There was a time when visiting a restaurant with a friend meant enjoying a tasty meal together and having an engaging conversation. Thanks to the proliferation of smartphones, however, it's now also about texting a friend between the starter and the main, taking a call from a co-worker mid-meal, tweeting a photo of the dessert, and firing off an email during the post-dinner coffee. Of course, a review of the eatery posted online even before you're out the door is also obligatory.
If both of you are at it, no one gets hurt, but it kind of defeats the whole point of going to a restaurant with a friend, does it not?
One restaurant owner/chef in Los Angeles has decided to encourage people to once again enjoy the company of their fellow diners by offering a 5 percent discount on their check if they hand over their phone before the first course is served.
Southern California radio station KPCC reported that Mark Gold, who runs Eva restaurant on Beverly Boulevard, is hoping to create a more homely atmosphere by giving patrons the chance to enjoy their meal without the possibility of a handset interrupting the flow of the dining experience.
"For us, it's really not about people disrupting other guests. Eva is home, and we want to create that environment of home, and we want people to connect again," Gold told KPCC. "It's about two people sitting together and just connecting, without the distraction of a phone, and we're trying to create an ambience where you come in and really enjoy the experience and the food and the company."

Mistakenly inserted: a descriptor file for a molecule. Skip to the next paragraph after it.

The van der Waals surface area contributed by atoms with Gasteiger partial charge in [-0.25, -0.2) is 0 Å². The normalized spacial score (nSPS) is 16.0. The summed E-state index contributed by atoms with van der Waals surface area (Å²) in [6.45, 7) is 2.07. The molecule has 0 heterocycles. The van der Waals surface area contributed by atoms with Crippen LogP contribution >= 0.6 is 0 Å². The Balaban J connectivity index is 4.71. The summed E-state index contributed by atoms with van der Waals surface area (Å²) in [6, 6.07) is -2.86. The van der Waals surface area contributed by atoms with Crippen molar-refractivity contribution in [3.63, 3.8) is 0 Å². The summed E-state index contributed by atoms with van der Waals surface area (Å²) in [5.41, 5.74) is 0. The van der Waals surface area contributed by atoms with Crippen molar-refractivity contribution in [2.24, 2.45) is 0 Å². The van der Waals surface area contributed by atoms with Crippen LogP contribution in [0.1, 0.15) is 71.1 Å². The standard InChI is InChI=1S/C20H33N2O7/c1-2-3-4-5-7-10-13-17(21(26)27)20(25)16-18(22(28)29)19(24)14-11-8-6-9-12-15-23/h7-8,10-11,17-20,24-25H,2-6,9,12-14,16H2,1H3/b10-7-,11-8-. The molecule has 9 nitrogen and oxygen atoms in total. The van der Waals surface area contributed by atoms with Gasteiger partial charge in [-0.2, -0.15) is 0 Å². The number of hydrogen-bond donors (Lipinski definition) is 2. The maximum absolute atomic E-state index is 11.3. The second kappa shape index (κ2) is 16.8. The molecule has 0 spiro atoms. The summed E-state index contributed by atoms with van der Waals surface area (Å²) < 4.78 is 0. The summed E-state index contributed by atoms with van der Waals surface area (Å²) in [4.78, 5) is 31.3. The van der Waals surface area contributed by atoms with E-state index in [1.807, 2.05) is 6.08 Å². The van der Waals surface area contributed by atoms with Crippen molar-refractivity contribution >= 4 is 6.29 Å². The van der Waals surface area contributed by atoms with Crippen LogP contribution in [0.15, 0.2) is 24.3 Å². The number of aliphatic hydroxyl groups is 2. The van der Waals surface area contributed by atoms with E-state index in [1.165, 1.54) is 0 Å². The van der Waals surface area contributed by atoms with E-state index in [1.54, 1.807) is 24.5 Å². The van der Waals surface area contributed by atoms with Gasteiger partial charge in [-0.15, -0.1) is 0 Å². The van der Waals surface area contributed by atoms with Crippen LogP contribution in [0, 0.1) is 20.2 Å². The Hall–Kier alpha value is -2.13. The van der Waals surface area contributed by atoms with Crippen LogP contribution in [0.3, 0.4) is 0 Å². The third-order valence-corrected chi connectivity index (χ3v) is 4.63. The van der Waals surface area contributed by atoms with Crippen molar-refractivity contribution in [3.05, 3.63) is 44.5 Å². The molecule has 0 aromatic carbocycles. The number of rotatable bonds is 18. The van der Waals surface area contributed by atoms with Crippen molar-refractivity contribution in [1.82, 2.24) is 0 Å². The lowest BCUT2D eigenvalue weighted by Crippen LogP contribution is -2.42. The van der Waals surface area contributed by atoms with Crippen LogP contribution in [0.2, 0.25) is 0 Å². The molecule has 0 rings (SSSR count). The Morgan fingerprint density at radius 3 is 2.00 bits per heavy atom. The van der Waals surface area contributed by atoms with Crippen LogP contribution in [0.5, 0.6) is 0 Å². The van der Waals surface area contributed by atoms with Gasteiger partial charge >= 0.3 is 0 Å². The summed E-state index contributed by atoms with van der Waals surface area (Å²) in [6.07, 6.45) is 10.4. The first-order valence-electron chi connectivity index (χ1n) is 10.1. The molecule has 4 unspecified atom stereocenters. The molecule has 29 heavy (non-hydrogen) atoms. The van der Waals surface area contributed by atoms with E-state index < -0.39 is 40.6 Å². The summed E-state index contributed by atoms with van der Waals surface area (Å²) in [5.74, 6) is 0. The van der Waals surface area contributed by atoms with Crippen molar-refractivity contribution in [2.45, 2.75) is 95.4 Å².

Gold added that so far just under half of the diners visiting his restaurant have taken up the offer, though he failed to mention whether anyone had broken into a cold sweat halfway through the main course, begging to have their phone returned.
Earlier this year another Californian man, Brian Perez, also had an idea to get diners looking at each other again, instead of at their handsets, creating a game called Phone Stack. The idea is that after taking your seat, everyone places their mobile in the center of the table. The first person who grabs their device during the meal, regardless of the reason, has to take care of the check.
How do you feel about Mark Gold's idea of taking your phone away for the duration of the meal? Could you handle it? Or does the thought of being separated from your handset for even just a few minutes fill you with dread?
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